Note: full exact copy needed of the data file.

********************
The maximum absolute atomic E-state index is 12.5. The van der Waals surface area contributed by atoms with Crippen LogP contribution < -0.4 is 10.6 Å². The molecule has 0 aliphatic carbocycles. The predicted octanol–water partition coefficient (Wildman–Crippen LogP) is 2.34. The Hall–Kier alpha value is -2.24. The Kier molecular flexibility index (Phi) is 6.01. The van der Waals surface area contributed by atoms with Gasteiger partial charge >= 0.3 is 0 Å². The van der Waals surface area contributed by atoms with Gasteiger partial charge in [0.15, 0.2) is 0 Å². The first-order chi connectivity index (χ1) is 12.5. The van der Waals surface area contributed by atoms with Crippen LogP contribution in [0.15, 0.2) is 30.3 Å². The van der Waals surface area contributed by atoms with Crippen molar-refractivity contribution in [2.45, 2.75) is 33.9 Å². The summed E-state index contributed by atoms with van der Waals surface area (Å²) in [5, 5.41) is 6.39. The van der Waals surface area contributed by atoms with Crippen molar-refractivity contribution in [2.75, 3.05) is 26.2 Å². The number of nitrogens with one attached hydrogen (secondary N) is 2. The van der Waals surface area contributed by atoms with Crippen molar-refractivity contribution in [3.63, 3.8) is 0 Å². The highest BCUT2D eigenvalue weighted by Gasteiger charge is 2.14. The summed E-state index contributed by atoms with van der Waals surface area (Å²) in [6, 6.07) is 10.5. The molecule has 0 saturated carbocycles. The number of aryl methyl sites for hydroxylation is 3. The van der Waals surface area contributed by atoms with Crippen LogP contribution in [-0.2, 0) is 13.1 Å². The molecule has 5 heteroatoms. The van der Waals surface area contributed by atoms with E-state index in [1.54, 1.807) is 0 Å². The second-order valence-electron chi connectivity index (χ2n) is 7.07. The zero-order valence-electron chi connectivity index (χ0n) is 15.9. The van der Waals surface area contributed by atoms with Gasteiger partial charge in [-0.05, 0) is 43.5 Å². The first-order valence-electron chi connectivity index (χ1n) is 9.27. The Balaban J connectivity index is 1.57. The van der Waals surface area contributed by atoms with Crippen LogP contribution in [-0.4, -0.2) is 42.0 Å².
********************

The maximum absolute atomic E-state index is 12.5. The van der Waals surface area contributed by atoms with Crippen LogP contribution < -0.4 is 10.6 Å². The molecule has 0 aliphatic carbocycles. The predicted octanol–water partition coefficient (Wildman–Crippen LogP) is 2.34. The Hall–Kier alpha value is -2.24. The Kier molecular flexibility index (Phi) is 6.01. The van der Waals surface area contributed by atoms with Gasteiger partial charge >= 0.3 is 0 Å². The van der Waals surface area contributed by atoms with Gasteiger partial charge in [0.15, 0.2) is 0 Å². The first-order chi connectivity index (χ1) is 12.5. The van der Waals surface area contributed by atoms with Crippen LogP contribution in [0.15, 0.2) is 30.3 Å². The van der Waals surface area contributed by atoms with Crippen molar-refractivity contribution in [2.45, 2.75) is 33.9 Å². The summed E-state index contributed by atoms with van der Waals surface area (Å²) in [5, 5.41) is 6.39. The van der Waals surface area contributed by atoms with Crippen molar-refractivity contribution in [2.75, 3.05) is 26.2 Å². The number of nitrogens with one attached hydrogen (secondary N) is 2. The van der Waals surface area contributed by atoms with Crippen molar-refractivity contribution in [3.63, 3.8) is 0 Å². The highest BCUT2D eigenvalue weighted by Gasteiger charge is 2.14. The summed E-state index contributed by atoms with van der Waals surface area (Å²) in [6, 6.07) is 10.5. The molecule has 0 saturated carbocycles. The number of aryl methyl sites for hydroxylation is 3. The van der Waals surface area contributed by atoms with Crippen LogP contribution in [-0.2, 0) is 13.1 Å². The molecule has 5 heteroatoms. The van der Waals surface area contributed by atoms with E-state index in [1.54, 1.807) is 0 Å². The second-order valence-electron chi connectivity index (χ2n) is 7.07. The zero-order valence-electron chi connectivity index (χ0n) is 15.9. The van der Waals surface area contributed by atoms with Gasteiger partial charge in [-0.05, 0) is 43.5 Å². The first-order valence-electron chi connectivity index (χ1n) is 9.27. The Balaban J connectivity index is 1.57. The van der Waals surface area contributed by atoms with Crippen LogP contribution in [-0.4, -0.2) is 42.0 Å².